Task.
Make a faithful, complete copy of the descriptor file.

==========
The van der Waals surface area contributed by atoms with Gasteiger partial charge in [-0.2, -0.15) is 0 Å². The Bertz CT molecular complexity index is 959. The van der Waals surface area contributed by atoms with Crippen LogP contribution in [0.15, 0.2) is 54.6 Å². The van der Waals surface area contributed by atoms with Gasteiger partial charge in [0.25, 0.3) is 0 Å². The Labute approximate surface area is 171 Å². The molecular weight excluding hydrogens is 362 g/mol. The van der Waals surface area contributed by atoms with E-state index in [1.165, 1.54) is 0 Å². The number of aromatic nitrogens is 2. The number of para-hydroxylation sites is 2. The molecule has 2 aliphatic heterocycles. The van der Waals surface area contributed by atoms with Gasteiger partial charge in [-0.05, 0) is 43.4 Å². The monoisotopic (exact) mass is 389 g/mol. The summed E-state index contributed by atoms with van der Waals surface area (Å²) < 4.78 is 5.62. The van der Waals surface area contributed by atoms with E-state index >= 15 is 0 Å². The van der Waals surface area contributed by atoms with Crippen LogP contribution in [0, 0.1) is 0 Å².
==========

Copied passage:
The van der Waals surface area contributed by atoms with Gasteiger partial charge in [-0.2, -0.15) is 0 Å². The Bertz CT molecular complexity index is 959. The van der Waals surface area contributed by atoms with Crippen LogP contribution in [0.15, 0.2) is 54.6 Å². The van der Waals surface area contributed by atoms with Gasteiger partial charge in [0.25, 0.3) is 0 Å². The Labute approximate surface area is 171 Å². The molecular weight excluding hydrogens is 362 g/mol. The van der Waals surface area contributed by atoms with E-state index in [1.165, 1.54) is 0 Å². The number of aromatic nitrogens is 2. The number of para-hydroxylation sites is 2. The molecule has 2 aliphatic heterocycles. The van der Waals surface area contributed by atoms with Gasteiger partial charge in [-0.05, 0) is 43.4 Å². The monoisotopic (exact) mass is 389 g/mol. The summed E-state index contributed by atoms with van der Waals surface area (Å²) < 4.78 is 5.62. The van der Waals surface area contributed by atoms with E-state index >= 15 is 0 Å². The van der Waals surface area contributed by atoms with Crippen LogP contribution in [0, 0.1) is 0 Å².